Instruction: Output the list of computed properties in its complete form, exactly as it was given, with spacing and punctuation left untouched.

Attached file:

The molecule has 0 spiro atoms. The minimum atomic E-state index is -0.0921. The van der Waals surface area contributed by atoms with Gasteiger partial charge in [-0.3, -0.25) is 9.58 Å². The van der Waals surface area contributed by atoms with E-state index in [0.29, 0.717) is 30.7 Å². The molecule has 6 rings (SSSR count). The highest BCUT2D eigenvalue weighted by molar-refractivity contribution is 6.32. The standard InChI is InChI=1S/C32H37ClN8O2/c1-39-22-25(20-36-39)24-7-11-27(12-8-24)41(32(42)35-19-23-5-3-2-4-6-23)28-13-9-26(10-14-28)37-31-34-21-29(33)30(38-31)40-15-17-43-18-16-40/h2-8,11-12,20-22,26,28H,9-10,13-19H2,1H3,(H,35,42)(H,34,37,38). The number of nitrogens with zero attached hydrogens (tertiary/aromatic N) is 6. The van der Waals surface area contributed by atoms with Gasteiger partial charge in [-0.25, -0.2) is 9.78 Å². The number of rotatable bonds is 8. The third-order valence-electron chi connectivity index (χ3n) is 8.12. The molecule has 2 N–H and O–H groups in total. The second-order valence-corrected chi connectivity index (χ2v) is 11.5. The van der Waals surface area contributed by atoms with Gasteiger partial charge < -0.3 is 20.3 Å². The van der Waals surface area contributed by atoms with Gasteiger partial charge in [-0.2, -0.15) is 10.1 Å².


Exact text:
The molecule has 0 spiro atoms. The minimum atomic E-state index is -0.0921. The van der Waals surface area contributed by atoms with Gasteiger partial charge in [-0.3, -0.25) is 9.58 Å². The van der Waals surface area contributed by atoms with E-state index in [0.29, 0.717) is 30.7 Å². The molecule has 6 rings (SSSR count). The highest BCUT2D eigenvalue weighted by molar-refractivity contribution is 6.32. The standard InChI is InChI=1S/C32H37ClN8O2/c1-39-22-25(20-36-39)24-7-11-27(12-8-24)41(32(42)35-19-23-5-3-2-4-6-23)28-13-9-26(10-14-28)37-31-34-21-29(33)30(38-31)40-15-17-43-18-16-40/h2-8,11-12,20-22,26,28H,9-10,13-19H2,1H3,(H,35,42)(H,34,37,38). The number of nitrogens with zero attached hydrogens (tertiary/aromatic N) is 6. The van der Waals surface area contributed by atoms with Gasteiger partial charge in [-0.25, -0.2) is 9.78 Å². The number of rotatable bonds is 8. The third-order valence-electron chi connectivity index (χ3n) is 8.12. The molecule has 2 N–H and O–H groups in total. The second-order valence-corrected chi connectivity index (χ2v) is 11.5. The van der Waals surface area contributed by atoms with Gasteiger partial charge < -0.3 is 20.3 Å². The van der Waals surface area contributed by atoms with Gasteiger partial charge in [-0.2, -0.15) is 10.1 Å².